In an initial visit with a health care provider, new patients routinely sign a disclosure form — often without giving it much thought. This document allows for (among other things) doctors to share your medical records, including diagnosis and procedures performed, with your health insurance carrier for reimbursement.
Should you decide not to sign or disclose your health information, technically speaking, medical records cannot be shared with a third party, including your insurance carrier. At that point, any and all expenses incurred become your responsibility.
In 20 years of clinical practice, every patient I’ve treated — with health insurance —…
“According to my Fitbit, I’m probably going to die soon,” I informed my husband.
“Probably from stressing about those numbers,” was his not completely unreasonable response.
“Those numbers” were my resting heart rate (RHR), the number of times a heart beats in a minute while the body is at rest. My Fitbit told me it seemed high, around 85 beats per minute (bpm). “Poor,” the smartwatch declared about my overall cardiorespiratory fitness.
I found that hard to believe considering I regularly log well over 10,000 steps chasing after two little kids all day long. How accurate are the health metrics…
I’d never thought of my childrens’ six underage eyeballs as “plump” until Manoush Zomorodi prompted me to in her recent piece about the tricky ways quarantine behaviors are impacting eyesight. Her description conjured a creepy haunted house moment from elementary school days — my hand plunged into a bowl of perfectly round peeled grapes.
The image is apt. By design, eyeballs are round and — as Robert Roy Britt reports for Elemental — nearsighted ones (like mine) are elongated. …
The second I woke up this morning, I picked up my phone and checked my email before catching up on Instagram and Twitter. I spent the next eight or so hours switching between browser tabs for Gmail, Zoom, and Google Docs to work. Any time I took a break, I was back scrolling through social media or reading a few chapters of an e-book on my iPad. When I wrapped up work, I did an hour-long workout using the Nike Training Club app on my phone. Before bed, I watched two episodes of Schitt’s Creek.
It’s 5 p.m. on a Sunday afternoon. I’m cutting up a courgette for that Rachel Khoo recipe I’ve been meaning to try for weeks now. It’s a meal-for-one, as per usual. I’ll be eating it alone, as per usual. Except not really. My good friend Adam Buxton will be with me, droning on about mattresses and his dog Rosie in my ear the entire time. In pursuit of some surrogate company via the medium of podcasts, I know I’m not alone at all.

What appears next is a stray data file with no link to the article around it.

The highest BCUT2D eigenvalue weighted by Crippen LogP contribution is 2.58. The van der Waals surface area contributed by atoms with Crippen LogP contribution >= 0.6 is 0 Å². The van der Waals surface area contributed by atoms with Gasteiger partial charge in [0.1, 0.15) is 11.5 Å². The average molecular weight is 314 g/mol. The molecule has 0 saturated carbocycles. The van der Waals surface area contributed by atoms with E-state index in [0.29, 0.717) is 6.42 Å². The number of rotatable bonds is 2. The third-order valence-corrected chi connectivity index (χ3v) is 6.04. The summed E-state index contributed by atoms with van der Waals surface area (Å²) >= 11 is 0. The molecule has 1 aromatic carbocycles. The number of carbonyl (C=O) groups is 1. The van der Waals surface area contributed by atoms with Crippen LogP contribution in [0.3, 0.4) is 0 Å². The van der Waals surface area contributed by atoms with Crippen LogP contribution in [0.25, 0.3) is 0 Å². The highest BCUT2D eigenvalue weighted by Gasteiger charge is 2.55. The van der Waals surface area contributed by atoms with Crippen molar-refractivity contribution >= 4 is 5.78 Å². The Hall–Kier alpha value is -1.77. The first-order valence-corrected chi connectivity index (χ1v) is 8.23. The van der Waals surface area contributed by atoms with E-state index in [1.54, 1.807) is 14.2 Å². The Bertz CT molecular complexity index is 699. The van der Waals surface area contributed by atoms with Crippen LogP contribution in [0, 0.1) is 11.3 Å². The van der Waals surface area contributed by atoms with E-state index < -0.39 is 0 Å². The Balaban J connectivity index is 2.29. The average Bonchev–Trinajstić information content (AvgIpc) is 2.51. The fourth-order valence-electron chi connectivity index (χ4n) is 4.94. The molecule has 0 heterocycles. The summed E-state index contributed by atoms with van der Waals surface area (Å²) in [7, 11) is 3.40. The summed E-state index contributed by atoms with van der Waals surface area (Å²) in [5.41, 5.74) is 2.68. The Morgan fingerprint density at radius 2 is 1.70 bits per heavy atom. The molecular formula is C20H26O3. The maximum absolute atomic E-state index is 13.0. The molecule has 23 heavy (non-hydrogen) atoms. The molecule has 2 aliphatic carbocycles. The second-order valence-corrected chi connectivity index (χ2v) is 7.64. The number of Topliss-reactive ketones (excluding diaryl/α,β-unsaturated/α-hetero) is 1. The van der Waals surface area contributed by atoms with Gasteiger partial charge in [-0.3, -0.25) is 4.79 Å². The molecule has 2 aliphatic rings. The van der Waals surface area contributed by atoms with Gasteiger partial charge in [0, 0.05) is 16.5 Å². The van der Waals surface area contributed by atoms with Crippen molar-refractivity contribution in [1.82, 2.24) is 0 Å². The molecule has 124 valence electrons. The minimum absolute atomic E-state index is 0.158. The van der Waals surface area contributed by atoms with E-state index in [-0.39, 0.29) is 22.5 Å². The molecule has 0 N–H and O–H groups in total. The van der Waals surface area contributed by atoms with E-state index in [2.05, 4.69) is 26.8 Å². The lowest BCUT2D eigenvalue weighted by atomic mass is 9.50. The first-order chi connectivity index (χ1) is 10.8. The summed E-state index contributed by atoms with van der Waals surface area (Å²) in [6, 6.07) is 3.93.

As the coronavirus pandemic swept across the globe — relegating workers to their home offices (or kitchen tables or beds), happy hours to the digital sphere, and classes to a webinar format — society has been forced to grapple with the intricacies of digital interaction. While the shortcomings of the Zoom happy hour have been thoroughly documented, there’s one aspect of the video chat that needs more attention: It’s extremely odd, and even off-putting, to constantly stare at your own face when you’re conversing with other people.
Try as you might to stare into your laptop camera, it’s difficult to…
There are ways around that.
It is possible for technology to increase our access to nature experience, but first, let’s understand why nature really is the beating heart of our mental health and well-being.
Every generation of parents faces its own new challenges. For the current crop of moms and dads — and in the midst of a pandemic, when screen time has in many cases become a necessity, rather than a choice — questions surrounding technology and adolescent mental health are among the most pressing and bewildering.
Are all screens created equal? And how much screen time is too much? Is social media uniquely dangerous? Different studies seem to yield different answers. While one group of experts issues warnings, another argues that concerns are overblown. Competing op-eds alarm or pacify.
This expert debate…
As has been widely reported, a major bottleneck in addressing the novel coronavirus outbreak in the U.S. is the extremely limited testing capacity. While South Korea has tested over a quarter million people, the U.S. has performed only 33,000 tests to date*, just three times South Korea’s daily testing capacity. Speculations about negligence, incompetence, and deliberate conspiracy have been floating around to explain this discrepancy. In reality, as is almost always the case, the factors impacting the U.S.’s ability to ramp up testing are incredibly complex. …
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